Recently, at the lunch table, some coworkers and I were discussing how governments tend not to like Christianity. “From the point of view of a government, they really only want people to worship the leader or their ancestors,” someone told me.
“Why is that?” I asked.
“Because those are the only two objects of worship that pose no threat whatsoever to the leader’s power,” they said. “Worshiping the leader only increases his power, of course. And your ancestors are dead, so they’re not going to overthrow the government.”
When I thought about it, it made sense. And perhaps not coincidentally, the Emperor and one’s ancestors have been major objects of worship in Japanese history, while Christianity was brutally suppressed. (1)
What I have learned, since becoming immersed in the world of politics, is that a lot of the cultural phenomena that people assume are organic are actually constructed by those in power with an eye to maintaining their control.
On that note, recently I was reading The Sakura Obsession by Naoko Abe. While this book is primarily about the preservation of diverse species of Japanese flowering cherry trees, the English release includes additional background information about Japanese history for an international audience, including some that was of great interest to me.
Ms. Abe describes Japan’s historical quest to avoid becoming a colony of a Western power, like so many other Asian countries had, by increasing its power to rival that of Western nations, while also maintaining its own identity. She tells how Japan’s first Prime Minister took a tour of Europe seeking a new form of government that would allow Japan to do just this. Hirobumi Ito saw that a constitutional government would command respect from the West. He also saw that this form of government worked in Europe precisely because the culture was rooted in Christianity (2):
In 1882 a Japanese delegation led by Hirobumi Ito, who later became Japan’s first prime minister, travelled to Europe on an eighteen-month trip to the newly unified Germany, Austria-Hungary, England and Belgium to learn about the region’s constitutional systems. . . . Japan needed a clear ‘axis’ or foundation that would function in the same way as the Christianity that underpinned Western culture, Ito decided.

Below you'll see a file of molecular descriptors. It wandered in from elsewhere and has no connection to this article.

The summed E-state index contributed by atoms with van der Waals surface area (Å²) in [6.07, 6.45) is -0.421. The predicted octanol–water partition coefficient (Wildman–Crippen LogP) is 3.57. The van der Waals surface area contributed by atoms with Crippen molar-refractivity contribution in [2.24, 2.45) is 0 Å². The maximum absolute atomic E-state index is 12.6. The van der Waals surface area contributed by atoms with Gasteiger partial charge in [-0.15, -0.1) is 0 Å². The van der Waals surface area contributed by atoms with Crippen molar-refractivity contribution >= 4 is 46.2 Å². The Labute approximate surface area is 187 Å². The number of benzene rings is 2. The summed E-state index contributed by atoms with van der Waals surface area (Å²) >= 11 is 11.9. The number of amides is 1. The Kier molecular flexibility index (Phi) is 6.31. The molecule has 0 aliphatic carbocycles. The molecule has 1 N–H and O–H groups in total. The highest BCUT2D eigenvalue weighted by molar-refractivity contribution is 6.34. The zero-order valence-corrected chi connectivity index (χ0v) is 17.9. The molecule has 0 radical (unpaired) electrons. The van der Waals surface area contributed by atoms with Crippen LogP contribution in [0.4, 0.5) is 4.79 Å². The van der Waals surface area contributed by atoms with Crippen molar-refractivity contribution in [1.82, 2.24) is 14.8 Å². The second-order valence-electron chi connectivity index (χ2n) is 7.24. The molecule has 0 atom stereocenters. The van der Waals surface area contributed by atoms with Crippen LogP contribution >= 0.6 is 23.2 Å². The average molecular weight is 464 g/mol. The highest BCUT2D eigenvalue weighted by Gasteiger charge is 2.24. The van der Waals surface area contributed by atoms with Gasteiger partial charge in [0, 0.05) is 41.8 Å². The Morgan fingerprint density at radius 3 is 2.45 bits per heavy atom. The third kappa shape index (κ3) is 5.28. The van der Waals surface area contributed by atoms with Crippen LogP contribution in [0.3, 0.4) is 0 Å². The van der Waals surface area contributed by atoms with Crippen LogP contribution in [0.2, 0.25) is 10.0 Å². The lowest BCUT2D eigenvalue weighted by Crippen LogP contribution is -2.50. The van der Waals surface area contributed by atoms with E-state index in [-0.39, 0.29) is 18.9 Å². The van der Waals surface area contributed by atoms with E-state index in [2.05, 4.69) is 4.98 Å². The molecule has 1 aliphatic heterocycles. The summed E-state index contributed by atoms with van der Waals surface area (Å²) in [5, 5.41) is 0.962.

Rejecting suggestions that that ‘axis’ should be Buddhism, Confucianism, Taoism, or Christianity, Ito settled on Japan’s native Shintoism. He perceived he could combine this religion with Japan’s historic tradition of emperor worship to “give Japan a powerful spiritual backbone.” Abe continues:
. . . when the Meiji government deliberately reinvented the imperial story, the emperor . . . was cast as a ‘divine father figure’, with a role newly enshrined in a constitution that became the foundation of Japan as a modern nation.
I’ve already written about the uncanny resemblance of the Japanese perception of their Emperor to God as He is known by Christians: a benevolent father figure. And now it seems that resemblance may not be a coincidence. Did Ito believe he could manufacture a uniquely Japanese belief system that mimicked Christianity, allowing Japan to reap some of the social benefits associated with the faith, without the perceived risk of the people actually believing in God? Is this why Japanese culture can seem strangely reminiscent of Christianity, while simultaneously not being Christian?
(1) In reality, Christianity poses no threat to a legitimate government. Our Lord Himself told us to ‘render to Caesar the things that are Caesar’s.’ An unscrupulous government, however, may find it more convenient to control its populace in immoral ways that Christians would resist, even with the sacrifice of their lives, as their first allegiance is to God. It is this power that unscrupulous governments fear.
(2) General MacArthur perceived the same thing, which I wrote about here.